As we heard the pine tree snapping in front of our porch, my family ran into my parent’s master bedroom, which was the only room that seemed safe. There was a half bath in my parent’s master bedroom, and there was a large tree that stood against the bathroom and bedroom windows on that side of the house. Within minutes of us all getting into the bedroom, we began to hear the windows in the house shatter. It was an intense few minutes…within seconds of hearing the front bay window shatter, we heard the shutter being torn from the master bedroom windows. We ran into the half bath and my uncle pulled the mattress off the bed behind us and tried to lean it against the outside of the bathroom door as we all huddle inside. We put a bean bag against the bathroom window and my grandmother and uncle, who weighed more, leaned against the bathroom door to keep it closed.
It was terrifying. We were 9 people, two of which were babies, crammed into a five foot by five foot bathroom, in the pitch black, with the wind howling around us. There seemed to be a pressure in the house, the air was heavy, thick, almost suffocating. We could hear our windows shattering throughout the house, hear things slamming into the walls, hear our furniture being thrown around…the most terrifying thing was hearing the low, creaking noise coming from the ceiling. We were sure it was the roof being torn off and waited in terrified anticipation for it to lift off. Thankfully, that never happened. There were stress cracks all over the house after the storm subsided, though.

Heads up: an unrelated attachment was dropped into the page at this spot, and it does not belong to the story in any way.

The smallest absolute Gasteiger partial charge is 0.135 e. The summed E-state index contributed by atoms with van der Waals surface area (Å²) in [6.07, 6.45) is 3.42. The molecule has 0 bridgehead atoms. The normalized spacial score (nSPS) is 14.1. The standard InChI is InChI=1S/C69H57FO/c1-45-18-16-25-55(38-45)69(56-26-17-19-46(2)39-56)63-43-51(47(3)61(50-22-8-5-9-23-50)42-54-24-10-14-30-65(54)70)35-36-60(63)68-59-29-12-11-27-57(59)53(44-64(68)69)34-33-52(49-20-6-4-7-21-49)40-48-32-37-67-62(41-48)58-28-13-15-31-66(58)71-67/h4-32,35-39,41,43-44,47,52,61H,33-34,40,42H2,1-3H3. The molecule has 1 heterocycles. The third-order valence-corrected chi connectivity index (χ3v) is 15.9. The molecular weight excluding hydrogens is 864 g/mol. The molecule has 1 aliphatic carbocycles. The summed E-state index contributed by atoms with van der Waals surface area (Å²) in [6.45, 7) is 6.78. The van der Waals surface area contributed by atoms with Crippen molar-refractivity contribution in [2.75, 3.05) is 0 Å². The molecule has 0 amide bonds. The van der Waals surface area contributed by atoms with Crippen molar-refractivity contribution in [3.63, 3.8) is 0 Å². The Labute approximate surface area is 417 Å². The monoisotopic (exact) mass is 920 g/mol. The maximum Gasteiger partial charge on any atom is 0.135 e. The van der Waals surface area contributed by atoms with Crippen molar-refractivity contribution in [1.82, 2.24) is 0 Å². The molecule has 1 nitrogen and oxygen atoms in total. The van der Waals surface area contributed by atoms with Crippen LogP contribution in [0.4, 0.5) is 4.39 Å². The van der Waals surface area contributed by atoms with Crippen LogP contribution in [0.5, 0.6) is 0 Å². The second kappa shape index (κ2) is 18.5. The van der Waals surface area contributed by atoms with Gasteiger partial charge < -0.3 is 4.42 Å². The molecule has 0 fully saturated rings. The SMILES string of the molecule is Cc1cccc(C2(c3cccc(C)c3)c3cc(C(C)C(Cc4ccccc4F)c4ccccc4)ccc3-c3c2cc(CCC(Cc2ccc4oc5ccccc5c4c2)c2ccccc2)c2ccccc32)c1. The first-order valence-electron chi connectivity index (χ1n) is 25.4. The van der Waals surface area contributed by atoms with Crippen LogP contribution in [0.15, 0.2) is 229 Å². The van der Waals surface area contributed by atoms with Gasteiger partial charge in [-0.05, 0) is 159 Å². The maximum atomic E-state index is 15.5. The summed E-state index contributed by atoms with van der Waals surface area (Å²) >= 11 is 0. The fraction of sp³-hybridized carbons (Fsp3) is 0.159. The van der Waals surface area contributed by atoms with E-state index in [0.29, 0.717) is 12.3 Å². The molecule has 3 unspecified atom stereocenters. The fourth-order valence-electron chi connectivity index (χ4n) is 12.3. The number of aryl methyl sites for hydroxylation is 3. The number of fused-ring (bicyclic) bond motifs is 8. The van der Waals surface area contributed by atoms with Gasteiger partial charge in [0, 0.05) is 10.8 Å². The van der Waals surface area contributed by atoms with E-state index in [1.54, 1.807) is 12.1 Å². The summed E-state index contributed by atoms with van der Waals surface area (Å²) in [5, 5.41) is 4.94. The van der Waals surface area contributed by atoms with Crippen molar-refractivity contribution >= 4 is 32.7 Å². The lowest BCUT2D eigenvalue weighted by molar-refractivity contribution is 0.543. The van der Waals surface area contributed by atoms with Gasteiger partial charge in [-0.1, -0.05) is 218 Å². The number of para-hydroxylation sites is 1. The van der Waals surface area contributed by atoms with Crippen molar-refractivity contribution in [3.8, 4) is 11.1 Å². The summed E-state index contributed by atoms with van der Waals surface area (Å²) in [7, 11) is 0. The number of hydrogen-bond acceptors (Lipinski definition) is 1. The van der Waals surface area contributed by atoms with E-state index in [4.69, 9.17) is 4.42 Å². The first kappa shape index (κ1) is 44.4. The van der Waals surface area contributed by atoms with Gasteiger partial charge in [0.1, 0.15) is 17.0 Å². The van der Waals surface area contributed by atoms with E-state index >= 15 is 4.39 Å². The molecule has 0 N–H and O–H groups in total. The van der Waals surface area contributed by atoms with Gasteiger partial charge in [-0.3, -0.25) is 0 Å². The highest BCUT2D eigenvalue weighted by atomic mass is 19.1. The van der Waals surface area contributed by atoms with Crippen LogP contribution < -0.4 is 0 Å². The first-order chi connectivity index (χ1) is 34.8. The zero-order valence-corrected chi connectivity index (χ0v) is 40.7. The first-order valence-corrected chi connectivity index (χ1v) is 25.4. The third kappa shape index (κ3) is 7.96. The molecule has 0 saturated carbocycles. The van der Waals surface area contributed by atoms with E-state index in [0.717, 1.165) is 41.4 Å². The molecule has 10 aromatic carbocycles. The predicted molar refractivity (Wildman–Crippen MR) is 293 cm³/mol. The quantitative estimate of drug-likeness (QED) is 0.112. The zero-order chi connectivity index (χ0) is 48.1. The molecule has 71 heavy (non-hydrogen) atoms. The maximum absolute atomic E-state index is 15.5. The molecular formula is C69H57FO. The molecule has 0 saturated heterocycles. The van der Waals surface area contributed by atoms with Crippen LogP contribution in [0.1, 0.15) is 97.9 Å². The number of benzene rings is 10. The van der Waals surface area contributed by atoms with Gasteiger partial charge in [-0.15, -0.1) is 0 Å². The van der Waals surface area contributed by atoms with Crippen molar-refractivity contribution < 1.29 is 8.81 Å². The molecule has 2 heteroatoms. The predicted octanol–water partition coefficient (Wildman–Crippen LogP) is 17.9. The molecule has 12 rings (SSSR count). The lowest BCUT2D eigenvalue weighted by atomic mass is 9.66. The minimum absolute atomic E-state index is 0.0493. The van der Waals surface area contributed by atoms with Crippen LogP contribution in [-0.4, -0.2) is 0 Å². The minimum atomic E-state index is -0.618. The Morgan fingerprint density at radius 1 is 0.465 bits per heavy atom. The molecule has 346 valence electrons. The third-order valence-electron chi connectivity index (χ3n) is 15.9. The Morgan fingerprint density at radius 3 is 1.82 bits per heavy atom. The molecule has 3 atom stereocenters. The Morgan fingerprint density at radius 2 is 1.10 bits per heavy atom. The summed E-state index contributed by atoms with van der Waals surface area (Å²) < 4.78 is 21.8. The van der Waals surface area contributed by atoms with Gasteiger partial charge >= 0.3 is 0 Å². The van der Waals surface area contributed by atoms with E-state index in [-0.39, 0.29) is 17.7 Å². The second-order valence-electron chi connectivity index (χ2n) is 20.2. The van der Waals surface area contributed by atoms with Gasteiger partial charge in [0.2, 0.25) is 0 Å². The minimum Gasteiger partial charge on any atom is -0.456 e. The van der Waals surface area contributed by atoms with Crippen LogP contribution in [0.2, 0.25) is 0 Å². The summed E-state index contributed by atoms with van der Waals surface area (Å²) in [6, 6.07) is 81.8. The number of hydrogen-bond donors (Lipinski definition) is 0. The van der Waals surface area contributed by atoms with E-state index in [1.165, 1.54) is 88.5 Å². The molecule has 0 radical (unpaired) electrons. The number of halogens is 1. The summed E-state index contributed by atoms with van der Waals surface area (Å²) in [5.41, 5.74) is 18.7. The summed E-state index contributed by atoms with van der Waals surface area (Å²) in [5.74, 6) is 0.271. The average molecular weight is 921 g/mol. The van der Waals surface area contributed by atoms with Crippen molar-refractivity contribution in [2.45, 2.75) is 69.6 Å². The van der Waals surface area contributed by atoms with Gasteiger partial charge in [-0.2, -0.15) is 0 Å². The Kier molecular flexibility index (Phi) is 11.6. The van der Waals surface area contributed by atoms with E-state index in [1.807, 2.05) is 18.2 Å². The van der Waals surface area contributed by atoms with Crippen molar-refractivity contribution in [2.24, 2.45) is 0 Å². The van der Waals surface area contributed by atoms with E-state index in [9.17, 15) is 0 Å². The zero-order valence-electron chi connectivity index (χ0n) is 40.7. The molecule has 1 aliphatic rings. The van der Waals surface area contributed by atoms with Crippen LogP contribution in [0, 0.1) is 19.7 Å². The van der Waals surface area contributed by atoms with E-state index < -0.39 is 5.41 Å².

One by one, the adrenaline of rushing into the bathroom began to wear off. My family began having panic attacks. We began to smell a strange smell, thinking it was gasses coming through the sewer system (as we were sitting next to the toilet and sink, my mother could only assume that is where it was coming from). We began scrambling to put our shirts over our mouths, in order to avoid breathing in the toxic fumes. It was pitch black and we saw nothing – we had ran into the bathroom so quickly that we had left the flashlights scattered throughout the living room and master bedroom.
We remained in that bathroom for hours, listening, waiting, crying, praying for our lives. Just as we heard the wind stop, the light began streaming through the bathroom window. We assumed we were in the eye of the hurricane and ran from the bathroom into the master bedroom, and stood in awe of what we found.